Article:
wiki:mib-security

Security Guidelines for IETF MIB Modules

This page defines guidelines for writing a security section for IETF MIB documents. The guidelines should be used in all new IETF standards-track MIB documents.

This text may need changes if new RFCs are published. In general, if you think this text needs changes, please send an email message to the ietfmibs@… mailing list or to the responsible Area Director, Benoit Claise bclaise@….

Please note that the formatted text below is mostly text that you can re-use in your MIB document. The text prefixed with double dashes is meant as explanatory text for you to either check another good example or to think about how to choose pieces of the text or how to select specific objects to be listed and what sort of aspects to think about. They are just examples to get you started.

Please be sure to fill in the list of objects (from your specific MIB module) at places where you see <list .... sensitive>

Formatted Text

-- If not already present for other reasons, then add in the overview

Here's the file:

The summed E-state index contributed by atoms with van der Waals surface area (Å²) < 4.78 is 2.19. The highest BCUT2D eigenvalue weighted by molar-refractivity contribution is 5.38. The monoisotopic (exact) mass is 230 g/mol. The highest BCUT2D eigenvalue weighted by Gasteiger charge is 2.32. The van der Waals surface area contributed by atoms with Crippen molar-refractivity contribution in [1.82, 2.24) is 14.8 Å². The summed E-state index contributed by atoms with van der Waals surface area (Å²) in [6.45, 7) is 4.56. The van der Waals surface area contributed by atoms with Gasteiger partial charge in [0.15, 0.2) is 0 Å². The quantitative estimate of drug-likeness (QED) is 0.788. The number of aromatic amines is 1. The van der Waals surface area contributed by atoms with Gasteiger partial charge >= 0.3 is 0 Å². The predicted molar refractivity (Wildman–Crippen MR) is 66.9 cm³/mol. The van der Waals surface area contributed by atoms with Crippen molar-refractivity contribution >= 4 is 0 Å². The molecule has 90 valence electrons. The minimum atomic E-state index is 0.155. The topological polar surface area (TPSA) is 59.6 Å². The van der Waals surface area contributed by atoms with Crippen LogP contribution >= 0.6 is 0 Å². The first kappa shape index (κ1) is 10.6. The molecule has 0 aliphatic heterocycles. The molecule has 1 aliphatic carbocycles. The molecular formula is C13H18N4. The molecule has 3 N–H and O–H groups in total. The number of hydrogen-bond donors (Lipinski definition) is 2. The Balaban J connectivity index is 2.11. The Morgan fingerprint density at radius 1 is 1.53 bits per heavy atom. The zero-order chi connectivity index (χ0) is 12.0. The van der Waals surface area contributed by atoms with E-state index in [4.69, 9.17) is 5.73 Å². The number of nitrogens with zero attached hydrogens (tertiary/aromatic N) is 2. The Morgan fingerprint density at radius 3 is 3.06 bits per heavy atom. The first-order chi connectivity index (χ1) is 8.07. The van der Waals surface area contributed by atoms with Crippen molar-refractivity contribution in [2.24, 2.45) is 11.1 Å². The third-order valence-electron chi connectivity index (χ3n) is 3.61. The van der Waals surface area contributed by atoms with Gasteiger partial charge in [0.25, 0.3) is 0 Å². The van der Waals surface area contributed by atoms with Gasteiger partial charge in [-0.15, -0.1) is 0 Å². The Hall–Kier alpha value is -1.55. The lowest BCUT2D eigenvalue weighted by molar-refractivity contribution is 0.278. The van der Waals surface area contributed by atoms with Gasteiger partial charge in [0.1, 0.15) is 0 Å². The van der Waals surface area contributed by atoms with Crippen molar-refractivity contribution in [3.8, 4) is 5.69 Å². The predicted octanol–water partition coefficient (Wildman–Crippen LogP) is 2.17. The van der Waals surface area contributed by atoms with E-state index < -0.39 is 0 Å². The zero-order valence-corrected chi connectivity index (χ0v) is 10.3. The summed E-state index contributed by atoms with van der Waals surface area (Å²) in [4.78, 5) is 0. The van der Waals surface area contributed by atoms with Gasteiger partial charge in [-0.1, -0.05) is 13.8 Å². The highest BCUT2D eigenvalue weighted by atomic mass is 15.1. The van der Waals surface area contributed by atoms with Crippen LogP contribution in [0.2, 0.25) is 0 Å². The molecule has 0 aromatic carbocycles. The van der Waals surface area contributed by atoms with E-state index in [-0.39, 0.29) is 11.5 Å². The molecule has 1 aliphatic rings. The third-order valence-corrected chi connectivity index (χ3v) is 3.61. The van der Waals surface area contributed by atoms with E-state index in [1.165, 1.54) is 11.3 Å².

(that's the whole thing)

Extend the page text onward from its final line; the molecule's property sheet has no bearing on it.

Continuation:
-- or introduction section:

   The key words "MUST", "MUST NOT", "REQUIRED", "SHALL", "SHALL NOT",
   "SHOULD", "SHOULD NOT", "RECOMMENDED", "MAY", and "OPTIONAL" in
   this document are to be interpreted as described in BCP 14,
   RFC 2119 [RFC2119].

   The key words "MUST", "MUST NOT", "REQUIRED", "SHALL", "SHALL NOT",
   "SHOULD", "SHOULD NOT", "RECOMMENDED", "MAY", and "OPTIONAL" in this
   document are to be interpreted as described in [KEYWORDS].

  [KEYWORDS] Bradner, S., "Key words for use in RFCs to Indicate
              Requirement Levels", BCP 14, RFC 2119,
              DOI 10.17487/RFC2119, March 1997,
              <http://www.rfc-editor.org/info/rfc2119>.


X. Security Considerations

-- if you have any read-write and/or read-create objects, please
-- describe their specific sensitivity or vulnerability.
-- RFC 2669 has a very good example.

   There are a number of management objects defined in this MIB module
   with a MAX-ACCESS clause of read-write and/or read-create.  Such
   objects may be considered sensitive or vulnerable in some network
   environments.  The support for SET operations in a non-secure
   environment without proper protection opens devices to attack.  
   These are the tables and objects and their sensitivity/vulnerability: